As a 17-year-old student living in Swat, Pakistan, Ashraf Khan experienced a very dangerous turn in his life one day in 2007 when he was walking home from school as usual.
The International Research and Exchange Board student studying at Chadron State College this semester recently told his story to Chadron Rotary members, some who had visited Swat in the 1970s and 1980s when it was known as the Switzerland of Pakistan.
A vehicle with Taliban members pulled alongside him. They jumped out and demanded his identity papers. As a native citizen of Pakistan and a youth, he did not have the documents they wanted. In his pocket they found the Pakistani equivalent of a Red Cross volunteer card. That was a link to the United States in their minds, so they tied his hands behind his back, bound his feet and put him in the back of a pickup truck “like an animal,” according to Khan. They drove several miles to a cave where they interrogated him further.
For two hours, he was bound as they repeatedly asked him what connection he had with the U.S. “They were illiterate even though we all spoke Pashto. They didn’t understand what I was trying to tell them. They just kept going back to the Red Cross card as proof that I was American.” Khan had been a volunteer with the organization helping in the aftermath of earthquakes and floods and assisting with education.
The Taliban members threatened to kill Khan off and on for about six hours while he was trying to make sense of the sudden event. He did not have a cell phone to call for help and realized that this might be the end of his life.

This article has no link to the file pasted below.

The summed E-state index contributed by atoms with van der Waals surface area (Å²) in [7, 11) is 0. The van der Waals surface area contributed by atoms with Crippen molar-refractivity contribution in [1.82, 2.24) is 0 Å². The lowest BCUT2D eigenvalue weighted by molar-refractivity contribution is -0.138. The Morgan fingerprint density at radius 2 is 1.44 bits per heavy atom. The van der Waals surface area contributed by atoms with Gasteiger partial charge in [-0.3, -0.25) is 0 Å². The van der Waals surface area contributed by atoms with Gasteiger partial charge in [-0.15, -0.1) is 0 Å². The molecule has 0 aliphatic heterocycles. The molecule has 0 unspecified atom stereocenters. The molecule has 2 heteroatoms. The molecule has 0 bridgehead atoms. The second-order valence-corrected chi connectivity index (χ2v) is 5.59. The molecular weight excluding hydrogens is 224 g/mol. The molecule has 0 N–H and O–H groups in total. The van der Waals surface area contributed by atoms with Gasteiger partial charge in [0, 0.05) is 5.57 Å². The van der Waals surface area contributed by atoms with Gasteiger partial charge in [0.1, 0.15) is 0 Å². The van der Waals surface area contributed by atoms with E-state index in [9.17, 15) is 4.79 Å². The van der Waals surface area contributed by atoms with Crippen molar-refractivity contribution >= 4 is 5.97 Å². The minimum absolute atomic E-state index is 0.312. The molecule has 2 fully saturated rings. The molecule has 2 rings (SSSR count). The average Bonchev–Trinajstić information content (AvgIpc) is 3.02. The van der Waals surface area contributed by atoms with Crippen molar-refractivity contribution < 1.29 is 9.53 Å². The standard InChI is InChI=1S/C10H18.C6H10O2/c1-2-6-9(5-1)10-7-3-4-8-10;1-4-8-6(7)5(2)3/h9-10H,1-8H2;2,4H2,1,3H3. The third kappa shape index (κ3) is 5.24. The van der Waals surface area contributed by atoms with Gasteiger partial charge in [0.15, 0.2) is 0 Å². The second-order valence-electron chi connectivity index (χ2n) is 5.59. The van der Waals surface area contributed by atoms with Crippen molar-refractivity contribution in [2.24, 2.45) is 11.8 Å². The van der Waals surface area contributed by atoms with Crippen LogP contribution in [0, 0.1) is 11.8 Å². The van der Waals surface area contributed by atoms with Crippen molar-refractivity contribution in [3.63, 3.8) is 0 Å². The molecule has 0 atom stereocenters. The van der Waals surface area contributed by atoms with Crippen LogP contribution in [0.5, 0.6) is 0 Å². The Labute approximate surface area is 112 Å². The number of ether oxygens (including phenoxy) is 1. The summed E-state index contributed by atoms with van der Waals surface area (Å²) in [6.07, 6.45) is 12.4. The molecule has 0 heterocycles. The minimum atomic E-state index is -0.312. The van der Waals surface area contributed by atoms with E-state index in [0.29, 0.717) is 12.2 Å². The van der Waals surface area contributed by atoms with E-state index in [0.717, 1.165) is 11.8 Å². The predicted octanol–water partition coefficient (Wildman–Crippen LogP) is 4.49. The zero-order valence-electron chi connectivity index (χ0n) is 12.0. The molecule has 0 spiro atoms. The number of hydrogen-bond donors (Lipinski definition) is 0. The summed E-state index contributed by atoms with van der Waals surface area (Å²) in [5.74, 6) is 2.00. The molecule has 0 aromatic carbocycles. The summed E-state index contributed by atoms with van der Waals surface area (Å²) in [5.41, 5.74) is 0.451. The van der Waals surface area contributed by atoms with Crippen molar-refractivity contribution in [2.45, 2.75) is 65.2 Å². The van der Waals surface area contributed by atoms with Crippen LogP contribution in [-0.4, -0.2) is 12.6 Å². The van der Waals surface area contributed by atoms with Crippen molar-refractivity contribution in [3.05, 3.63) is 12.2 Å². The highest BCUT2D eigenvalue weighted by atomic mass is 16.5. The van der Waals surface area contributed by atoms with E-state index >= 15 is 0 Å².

Then, as fate would have it, a man from his neighborhood who had known him since he was a small child drove up and entered the cave. He asked his fellow Taliban members what they were doing holding a school student. They said the Red Cross card was evidence that Khan was from the U.S. and needed to be punished. Khan’s acquaintance laughed at them and reiterated that the boy was truly a Pakistani school student and no threat to them.
Based on this unlikely and timely testimony from one person in a city of 1.2 million, Khan was freed and driven back to his home. He was more cautious when walking home from school after the harrowing experience and fortunately nothing like it happened again. He still carries the same Red Cross card that was the trigger for his captivity.
Khan will travel to New York after his CSC finals and the return home to Pakistan to participate in the upcoming elections. Long-range goals for Khan include earning a master’s degree in Political Science and going into law. He already holds two bachelor’s degrees, one in Political Science and Sociology and one in Human Nutrition and Public Health.
In addition to his studies at CSC this semester, Khan has been involved in many extracurricular activities including the annual International Club Dinner, the Festival of Colors and The Big Event. When signing the commemorative poster for The Big Event April 20 he told nearby Frances Gonzalez, “I’m going to sign at the top of the poster. Politicians always sign at the top.”
—Tena L. Cook, Interim Marketing Coordinator